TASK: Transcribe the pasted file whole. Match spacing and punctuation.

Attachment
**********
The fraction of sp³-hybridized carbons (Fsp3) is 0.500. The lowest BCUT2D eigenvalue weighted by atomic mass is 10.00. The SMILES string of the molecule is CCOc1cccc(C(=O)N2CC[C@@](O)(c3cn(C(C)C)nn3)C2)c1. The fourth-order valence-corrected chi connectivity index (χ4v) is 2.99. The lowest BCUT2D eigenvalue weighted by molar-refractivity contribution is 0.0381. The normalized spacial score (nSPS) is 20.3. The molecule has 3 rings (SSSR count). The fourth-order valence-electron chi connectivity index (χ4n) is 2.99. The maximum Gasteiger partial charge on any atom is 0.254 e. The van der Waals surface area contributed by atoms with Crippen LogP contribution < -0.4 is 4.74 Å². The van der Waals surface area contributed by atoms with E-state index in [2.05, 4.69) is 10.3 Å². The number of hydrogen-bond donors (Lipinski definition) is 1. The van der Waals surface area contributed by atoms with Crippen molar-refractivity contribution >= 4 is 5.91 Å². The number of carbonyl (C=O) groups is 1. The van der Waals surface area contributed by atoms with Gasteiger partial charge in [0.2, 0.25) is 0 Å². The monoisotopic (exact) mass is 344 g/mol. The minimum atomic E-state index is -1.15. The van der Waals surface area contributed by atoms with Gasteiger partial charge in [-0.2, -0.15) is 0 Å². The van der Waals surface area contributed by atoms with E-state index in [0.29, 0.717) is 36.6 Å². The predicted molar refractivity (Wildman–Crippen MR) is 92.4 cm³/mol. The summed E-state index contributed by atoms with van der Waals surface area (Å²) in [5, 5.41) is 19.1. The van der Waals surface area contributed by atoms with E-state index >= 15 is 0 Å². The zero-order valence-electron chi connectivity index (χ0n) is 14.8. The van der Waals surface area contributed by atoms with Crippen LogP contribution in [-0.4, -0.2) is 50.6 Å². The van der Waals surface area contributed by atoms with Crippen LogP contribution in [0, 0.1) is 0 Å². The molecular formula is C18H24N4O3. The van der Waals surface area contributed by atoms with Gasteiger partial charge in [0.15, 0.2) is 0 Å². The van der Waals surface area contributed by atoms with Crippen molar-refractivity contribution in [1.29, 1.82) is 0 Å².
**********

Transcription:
The fraction of sp³-hybridized carbons (Fsp3) is 0.500. The lowest BCUT2D eigenvalue weighted by atomic mass is 10.00. The SMILES string of the molecule is CCOc1cccc(C(=O)N2CC[C@@](O)(c3cn(C(C)C)nn3)C2)c1. The fourth-order valence-corrected chi connectivity index (χ4v) is 2.99. The lowest BCUT2D eigenvalue weighted by molar-refractivity contribution is 0.0381. The normalized spacial score (nSPS) is 20.3. The molecule has 3 rings (SSSR count). The fourth-order valence-electron chi connectivity index (χ4n) is 2.99. The maximum Gasteiger partial charge on any atom is 0.254 e. The van der Waals surface area contributed by atoms with Crippen LogP contribution < -0.4 is 4.74 Å². The van der Waals surface area contributed by atoms with E-state index in [2.05, 4.69) is 10.3 Å². The number of hydrogen-bond donors (Lipinski definition) is 1. The van der Waals surface area contributed by atoms with Crippen molar-refractivity contribution >= 4 is 5.91 Å². The number of carbonyl (C=O) groups is 1. The van der Waals surface area contributed by atoms with Gasteiger partial charge in [0.2, 0.25) is 0 Å². The monoisotopic (exact) mass is 344 g/mol. The minimum atomic E-state index is -1.15. The van der Waals surface area contributed by atoms with Gasteiger partial charge in [-0.2, -0.15) is 0 Å². The van der Waals surface area contributed by atoms with E-state index in [0.29, 0.717) is 36.6 Å². The predicted molar refractivity (Wildman–Crippen MR) is 92.4 cm³/mol. The summed E-state index contributed by atoms with van der Waals surface area (Å²) in [5, 5.41) is 19.1. The van der Waals surface area contributed by atoms with E-state index >= 15 is 0 Å². The zero-order valence-electron chi connectivity index (χ0n) is 14.8. The van der Waals surface area contributed by atoms with Crippen LogP contribution in [-0.4, -0.2) is 50.6 Å². The van der Waals surface area contributed by atoms with Crippen LogP contribution in [0, 0.1) is 0 Å². The molecular formula is C18H24N4O3. The van der Waals surface area contributed by atoms with Gasteiger partial charge in [0.15, 0.2) is 0 Å². The van der Waals surface area contributed by atoms with Crippen molar-refractivity contribution in [1.29, 1.82) is 0 Å².